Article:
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On The Road …with a Long-Distance Biker

    Malik Rahim’s Journey for Bike for Peace

Rahim is en route to the capital to confront legislators to take action in the Gulf oil spill and to bring awareness to the masses of such simple efforts as biking as a way to decrease the carbon footprint, and bring peace to the world. We caught up with him yesterday – on the 13

“My message is not one of finding a message,” he told us. “In part, I want people to think about how we can preserve life as we know it. My grandmother did not give us sodas for dinner; we had lemonade from rainwater. My children and grandchildren will never taste the sweetness of it. When she first heard about the toxins in streams during the early 1950’s, she purchased Ozone water.

“I come from Algiers, Louisiana. At one time among our people the emphasis was on acquiring land and property before purchasing a vehicle. Our mode of transportation was the cheapest: walking and biking.

“You might not have afforded to purchase a car or maintain it if you could, but you could pump a bike and patch a tire. And for gas, there was strictly your leg motion. You had you.”


During Rahim’s 25-year involvement in environmental justice movements, he ran for City Councilman and then for Congress as a Green Party candidate. Today, he is running for something else: in solidarity with political activist Cynthia McKinney, who is biking from California to Washington with other Bikers for Peace.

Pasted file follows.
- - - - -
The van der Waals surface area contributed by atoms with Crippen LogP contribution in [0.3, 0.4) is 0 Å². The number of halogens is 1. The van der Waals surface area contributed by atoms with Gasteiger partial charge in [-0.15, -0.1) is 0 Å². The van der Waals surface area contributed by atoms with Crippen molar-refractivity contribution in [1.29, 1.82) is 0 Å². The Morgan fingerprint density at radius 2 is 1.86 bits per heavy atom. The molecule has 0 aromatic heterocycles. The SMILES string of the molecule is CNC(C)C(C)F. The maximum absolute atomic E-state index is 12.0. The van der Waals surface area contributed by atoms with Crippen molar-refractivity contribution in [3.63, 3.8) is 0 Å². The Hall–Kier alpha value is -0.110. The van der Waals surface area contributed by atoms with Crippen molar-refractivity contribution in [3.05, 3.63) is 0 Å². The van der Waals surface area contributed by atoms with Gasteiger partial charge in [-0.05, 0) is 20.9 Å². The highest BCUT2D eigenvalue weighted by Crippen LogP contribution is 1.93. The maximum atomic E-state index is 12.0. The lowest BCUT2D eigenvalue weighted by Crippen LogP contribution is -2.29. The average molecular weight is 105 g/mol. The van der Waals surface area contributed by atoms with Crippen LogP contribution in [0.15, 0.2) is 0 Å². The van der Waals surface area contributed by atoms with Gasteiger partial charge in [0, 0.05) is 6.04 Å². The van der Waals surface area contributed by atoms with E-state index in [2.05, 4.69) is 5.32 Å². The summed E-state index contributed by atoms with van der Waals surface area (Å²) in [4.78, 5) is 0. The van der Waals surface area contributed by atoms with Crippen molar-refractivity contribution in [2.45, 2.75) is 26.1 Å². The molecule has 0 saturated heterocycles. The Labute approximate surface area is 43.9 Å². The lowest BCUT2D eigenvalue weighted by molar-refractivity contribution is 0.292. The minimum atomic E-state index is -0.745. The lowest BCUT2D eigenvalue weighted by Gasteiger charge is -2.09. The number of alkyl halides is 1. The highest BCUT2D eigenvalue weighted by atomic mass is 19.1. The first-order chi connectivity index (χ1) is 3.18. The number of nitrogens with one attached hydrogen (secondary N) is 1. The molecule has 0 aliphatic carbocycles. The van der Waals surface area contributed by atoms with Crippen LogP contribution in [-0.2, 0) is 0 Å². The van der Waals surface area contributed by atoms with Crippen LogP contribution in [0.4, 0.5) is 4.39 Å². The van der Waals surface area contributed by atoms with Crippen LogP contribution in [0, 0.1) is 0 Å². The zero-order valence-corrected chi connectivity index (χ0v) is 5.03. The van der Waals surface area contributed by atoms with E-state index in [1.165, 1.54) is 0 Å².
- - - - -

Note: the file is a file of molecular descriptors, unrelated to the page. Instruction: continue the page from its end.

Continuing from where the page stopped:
Rahim decided to start his course from the Gulf area when the BP disaster erupted. During rest stops in various towns, villages and cities, he conducted media interviews and meetings with environmental organizations. If all goes on schedule today (29

As part of its Greenprint for Change continuing series, Our Time Press is following Malik Rahim’s Journey with periodic updates and a full story and profile to appear in our upcoming issues covering the 5

“Everything becomes mute, if we do not care for the water we drink, the air we breathe, the food we eat and how we live,” Rahim told us. “If we lose life as we know it because of our inability or refusal to save it, I want one thing to be said: ‘He was a crazy old man with dreds and a bike who tried to save the world,” More on

th day of his journey which ends in the capital September 22nd — as he stood on the balcony of the Meg Perry Center for Environmental Peace and Justice in New Orleans enjoying the sounds of birds. th), he is meeting with Sea Grant, Mobile Bay and the Mississippi/Alabama Estuary Project. His goal: to bring awareness of the full impact of the latest disaster in the Gulf; the U.S. is losing not only its soul, but also its wetlands. “Since 1932, we’ve lost enough wetlands to fill the state of Delaware.”the Anniversary of the Katrina hurricane tragedy. Of the 1.1 billion bikers in the world, Malik Rahim, 62, co-founder of Common Ground, is the only one pedaling a “regular old seven-speeder” through the Deep South heading east on a 1500-mile trek to Washington, D.C. while carrying a 20-lb tent with a singular mission: to save the world from itself and its excesses.